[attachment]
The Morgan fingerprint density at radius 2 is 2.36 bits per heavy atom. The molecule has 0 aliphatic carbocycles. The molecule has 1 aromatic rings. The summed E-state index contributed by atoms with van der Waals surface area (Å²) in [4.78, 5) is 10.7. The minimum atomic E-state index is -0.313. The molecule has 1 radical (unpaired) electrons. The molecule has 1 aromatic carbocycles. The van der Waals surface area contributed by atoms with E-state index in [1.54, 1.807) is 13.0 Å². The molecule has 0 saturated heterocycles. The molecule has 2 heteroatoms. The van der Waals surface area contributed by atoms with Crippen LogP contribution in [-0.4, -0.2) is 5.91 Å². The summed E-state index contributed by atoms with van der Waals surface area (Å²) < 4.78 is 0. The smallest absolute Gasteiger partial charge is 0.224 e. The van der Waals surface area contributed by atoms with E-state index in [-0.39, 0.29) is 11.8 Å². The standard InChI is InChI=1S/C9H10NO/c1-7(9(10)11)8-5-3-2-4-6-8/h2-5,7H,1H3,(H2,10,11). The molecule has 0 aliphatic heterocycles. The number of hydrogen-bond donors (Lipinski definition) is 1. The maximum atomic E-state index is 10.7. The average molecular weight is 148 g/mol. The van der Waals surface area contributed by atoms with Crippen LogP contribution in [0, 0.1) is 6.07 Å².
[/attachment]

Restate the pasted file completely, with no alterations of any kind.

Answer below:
The Morgan fingerprint density at radius 2 is 2.36 bits per heavy atom. The molecule has 0 aliphatic carbocycles. The molecule has 1 aromatic rings. The summed E-state index contributed by atoms with van der Waals surface area (Å²) in [4.78, 5) is 10.7. The minimum atomic E-state index is -0.313. The molecule has 1 radical (unpaired) electrons. The molecule has 1 aromatic carbocycles. The van der Waals surface area contributed by atoms with E-state index in [1.54, 1.807) is 13.0 Å². The molecule has 0 saturated heterocycles. The molecule has 2 heteroatoms. The van der Waals surface area contributed by atoms with Crippen LogP contribution in [-0.4, -0.2) is 5.91 Å². The summed E-state index contributed by atoms with van der Waals surface area (Å²) < 4.78 is 0. The smallest absolute Gasteiger partial charge is 0.224 e. The van der Waals surface area contributed by atoms with E-state index in [-0.39, 0.29) is 11.8 Å². The standard InChI is InChI=1S/C9H10NO/c1-7(9(10)11)8-5-3-2-4-6-8/h2-5,7H,1H3,(H2,10,11). The molecule has 0 aliphatic heterocycles. The number of hydrogen-bond donors (Lipinski definition) is 1. The maximum atomic E-state index is 10.7. The average molecular weight is 148 g/mol. The van der Waals surface area contributed by atoms with Crippen LogP contribution in [0, 0.1) is 6.07 Å².